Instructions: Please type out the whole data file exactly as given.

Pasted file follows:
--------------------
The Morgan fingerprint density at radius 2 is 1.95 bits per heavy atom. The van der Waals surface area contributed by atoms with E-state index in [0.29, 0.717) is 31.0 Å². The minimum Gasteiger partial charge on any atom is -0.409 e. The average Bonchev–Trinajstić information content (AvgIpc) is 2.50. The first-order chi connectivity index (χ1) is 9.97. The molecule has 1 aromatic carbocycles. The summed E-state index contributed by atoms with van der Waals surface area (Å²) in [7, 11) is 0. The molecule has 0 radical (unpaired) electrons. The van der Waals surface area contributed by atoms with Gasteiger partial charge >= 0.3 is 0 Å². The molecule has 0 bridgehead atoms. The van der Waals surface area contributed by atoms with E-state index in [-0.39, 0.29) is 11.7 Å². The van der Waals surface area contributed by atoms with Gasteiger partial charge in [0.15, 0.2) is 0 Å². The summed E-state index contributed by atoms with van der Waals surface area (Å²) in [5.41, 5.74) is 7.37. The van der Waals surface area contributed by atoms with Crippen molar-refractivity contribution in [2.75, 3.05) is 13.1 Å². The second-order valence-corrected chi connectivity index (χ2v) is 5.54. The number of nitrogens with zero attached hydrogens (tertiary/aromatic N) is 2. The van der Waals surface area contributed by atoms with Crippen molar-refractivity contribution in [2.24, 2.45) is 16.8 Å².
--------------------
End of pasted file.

The Morgan fingerprint density at radius 2 is 1.95 bits per heavy atom. The van der Waals surface area contributed by atoms with E-state index in [0.29, 0.717) is 31.0 Å². The minimum Gasteiger partial charge on any atom is -0.409 e. The average Bonchev–Trinajstić information content (AvgIpc) is 2.50. The first-order chi connectivity index (χ1) is 9.97. The molecule has 1 aromatic carbocycles. The summed E-state index contributed by atoms with van der Waals surface area (Å²) in [7, 11) is 0. The molecule has 0 radical (unpaired) electrons. The van der Waals surface area contributed by atoms with Gasteiger partial charge >= 0.3 is 0 Å². The molecule has 0 bridgehead atoms. The van der Waals surface area contributed by atoms with E-state index in [-0.39, 0.29) is 11.7 Å². The van der Waals surface area contributed by atoms with Gasteiger partial charge in [0.15, 0.2) is 0 Å². The summed E-state index contributed by atoms with van der Waals surface area (Å²) in [5.41, 5.74) is 7.37. The van der Waals surface area contributed by atoms with Crippen molar-refractivity contribution in [2.75, 3.05) is 13.1 Å². The second-order valence-corrected chi connectivity index (χ2v) is 5.54. The number of nitrogens with zero attached hydrogens (tertiary/aromatic N) is 2. The van der Waals surface area contributed by atoms with Crippen molar-refractivity contribution in [2.24, 2.45) is 16.8 Å².